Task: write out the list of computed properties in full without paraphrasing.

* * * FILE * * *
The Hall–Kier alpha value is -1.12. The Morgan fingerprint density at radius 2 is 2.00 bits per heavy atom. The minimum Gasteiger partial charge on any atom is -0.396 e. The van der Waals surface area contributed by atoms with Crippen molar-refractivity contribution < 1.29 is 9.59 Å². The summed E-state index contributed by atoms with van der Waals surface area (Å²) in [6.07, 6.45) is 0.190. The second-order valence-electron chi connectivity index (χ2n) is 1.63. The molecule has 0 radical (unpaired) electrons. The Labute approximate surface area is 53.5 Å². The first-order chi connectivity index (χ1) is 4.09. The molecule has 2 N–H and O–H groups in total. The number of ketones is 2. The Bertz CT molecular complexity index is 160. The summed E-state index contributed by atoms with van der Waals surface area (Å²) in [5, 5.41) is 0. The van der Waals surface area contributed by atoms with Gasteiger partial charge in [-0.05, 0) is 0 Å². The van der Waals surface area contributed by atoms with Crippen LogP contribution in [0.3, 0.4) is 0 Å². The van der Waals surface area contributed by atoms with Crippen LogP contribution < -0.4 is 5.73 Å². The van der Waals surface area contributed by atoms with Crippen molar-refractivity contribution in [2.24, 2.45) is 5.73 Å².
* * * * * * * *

The Hall–Kier alpha value is -1.12. The Morgan fingerprint density at radius 2 is 2.00 bits per heavy atom. The minimum Gasteiger partial charge on any atom is -0.396 e. The van der Waals surface area contributed by atoms with Crippen molar-refractivity contribution < 1.29 is 9.59 Å². The summed E-state index contributed by atoms with van der Waals surface area (Å²) in [6.07, 6.45) is 0.190. The second-order valence-electron chi connectivity index (χ2n) is 1.63. The molecule has 0 radical (unpaired) electrons. The Labute approximate surface area is 53.5 Å². The first-order chi connectivity index (χ1) is 4.09. The molecule has 2 N–H and O–H groups in total. The number of ketones is 2. The Bertz CT molecular complexity index is 160. The summed E-state index contributed by atoms with van der Waals surface area (Å²) in [5, 5.41) is 0. The van der Waals surface area contributed by atoms with Gasteiger partial charge in [-0.05, 0) is 0 Å². The van der Waals surface area contributed by atoms with Crippen LogP contribution in [0.3, 0.4) is 0 Å². The van der Waals surface area contributed by atoms with Crippen LogP contribution < -0.4 is 5.73 Å². The van der Waals surface area contributed by atoms with Crippen molar-refractivity contribution in [2.24, 2.45) is 5.73 Å².